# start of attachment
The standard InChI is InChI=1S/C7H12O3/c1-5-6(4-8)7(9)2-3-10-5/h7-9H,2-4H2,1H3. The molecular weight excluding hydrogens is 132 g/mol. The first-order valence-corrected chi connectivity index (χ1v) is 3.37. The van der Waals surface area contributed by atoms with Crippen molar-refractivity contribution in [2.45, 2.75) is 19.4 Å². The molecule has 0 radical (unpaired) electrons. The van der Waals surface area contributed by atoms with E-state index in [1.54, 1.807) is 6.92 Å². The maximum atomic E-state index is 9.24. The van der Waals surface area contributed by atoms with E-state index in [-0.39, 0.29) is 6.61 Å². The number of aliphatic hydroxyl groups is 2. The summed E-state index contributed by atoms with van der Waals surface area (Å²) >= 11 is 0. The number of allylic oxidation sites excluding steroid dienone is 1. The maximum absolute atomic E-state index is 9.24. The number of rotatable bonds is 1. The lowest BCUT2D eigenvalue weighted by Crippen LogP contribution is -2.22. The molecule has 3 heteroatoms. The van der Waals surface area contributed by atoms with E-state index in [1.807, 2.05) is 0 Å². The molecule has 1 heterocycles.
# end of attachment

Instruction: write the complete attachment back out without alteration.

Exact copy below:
The standard InChI is InChI=1S/C7H12O3/c1-5-6(4-8)7(9)2-3-10-5/h7-9H,2-4H2,1H3. The molecular weight excluding hydrogens is 132 g/mol. The first-order valence-corrected chi connectivity index (χ1v) is 3.37. The van der Waals surface area contributed by atoms with Crippen molar-refractivity contribution in [2.45, 2.75) is 19.4 Å². The molecule has 0 radical (unpaired) electrons. The van der Waals surface area contributed by atoms with E-state index in [1.54, 1.807) is 6.92 Å². The maximum atomic E-state index is 9.24. The van der Waals surface area contributed by atoms with E-state index in [-0.39, 0.29) is 6.61 Å². The number of aliphatic hydroxyl groups is 2. The summed E-state index contributed by atoms with van der Waals surface area (Å²) >= 11 is 0. The number of allylic oxidation sites excluding steroid dienone is 1. The maximum absolute atomic E-state index is 9.24. The number of rotatable bonds is 1. The lowest BCUT2D eigenvalue weighted by Crippen LogP contribution is -2.22. The molecule has 3 heteroatoms. The van der Waals surface area contributed by atoms with E-state index in [1.807, 2.05) is 0 Å². The molecule has 1 heterocycles.